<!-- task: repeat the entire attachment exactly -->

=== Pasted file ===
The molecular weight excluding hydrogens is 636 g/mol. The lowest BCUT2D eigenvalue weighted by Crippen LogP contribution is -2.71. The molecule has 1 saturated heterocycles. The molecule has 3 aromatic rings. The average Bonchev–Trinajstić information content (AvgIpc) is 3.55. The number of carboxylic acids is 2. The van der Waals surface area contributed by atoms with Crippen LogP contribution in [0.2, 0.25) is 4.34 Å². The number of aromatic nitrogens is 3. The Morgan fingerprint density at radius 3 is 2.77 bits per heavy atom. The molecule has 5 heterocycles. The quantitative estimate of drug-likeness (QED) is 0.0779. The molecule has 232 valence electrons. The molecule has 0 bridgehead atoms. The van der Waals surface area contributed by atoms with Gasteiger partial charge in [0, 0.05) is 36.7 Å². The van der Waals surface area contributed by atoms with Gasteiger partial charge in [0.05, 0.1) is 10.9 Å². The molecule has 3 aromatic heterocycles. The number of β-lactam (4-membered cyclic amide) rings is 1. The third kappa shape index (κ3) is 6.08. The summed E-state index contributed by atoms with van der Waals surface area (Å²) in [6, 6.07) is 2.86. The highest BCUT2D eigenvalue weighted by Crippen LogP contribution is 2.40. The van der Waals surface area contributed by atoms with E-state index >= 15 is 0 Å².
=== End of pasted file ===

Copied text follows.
The molecular weight excluding hydrogens is 636 g/mol. The lowest BCUT2D eigenvalue weighted by Crippen LogP contribution is -2.71. The molecule has 1 saturated heterocycles. The molecule has 3 aromatic rings. The average Bonchev–Trinajstić information content (AvgIpc) is 3.55. The number of carboxylic acids is 2. The van der Waals surface area contributed by atoms with Crippen LogP contribution in [0.2, 0.25) is 4.34 Å². The number of aromatic nitrogens is 3. The Morgan fingerprint density at radius 3 is 2.77 bits per heavy atom. The molecule has 5 heterocycles. The quantitative estimate of drug-likeness (QED) is 0.0779. The molecule has 232 valence electrons. The molecule has 0 bridgehead atoms. The van der Waals surface area contributed by atoms with Gasteiger partial charge in [0, 0.05) is 36.7 Å². The van der Waals surface area contributed by atoms with Gasteiger partial charge in [0.05, 0.1) is 10.9 Å². The molecule has 3 aromatic heterocycles. The number of β-lactam (4-membered cyclic amide) rings is 1. The third kappa shape index (κ3) is 6.08. The summed E-state index contributed by atoms with van der Waals surface area (Å²) in [6, 6.07) is 2.86. The highest BCUT2D eigenvalue weighted by Crippen LogP contribution is 2.40. The van der Waals surface area contributed by atoms with E-state index >= 15 is 0 Å².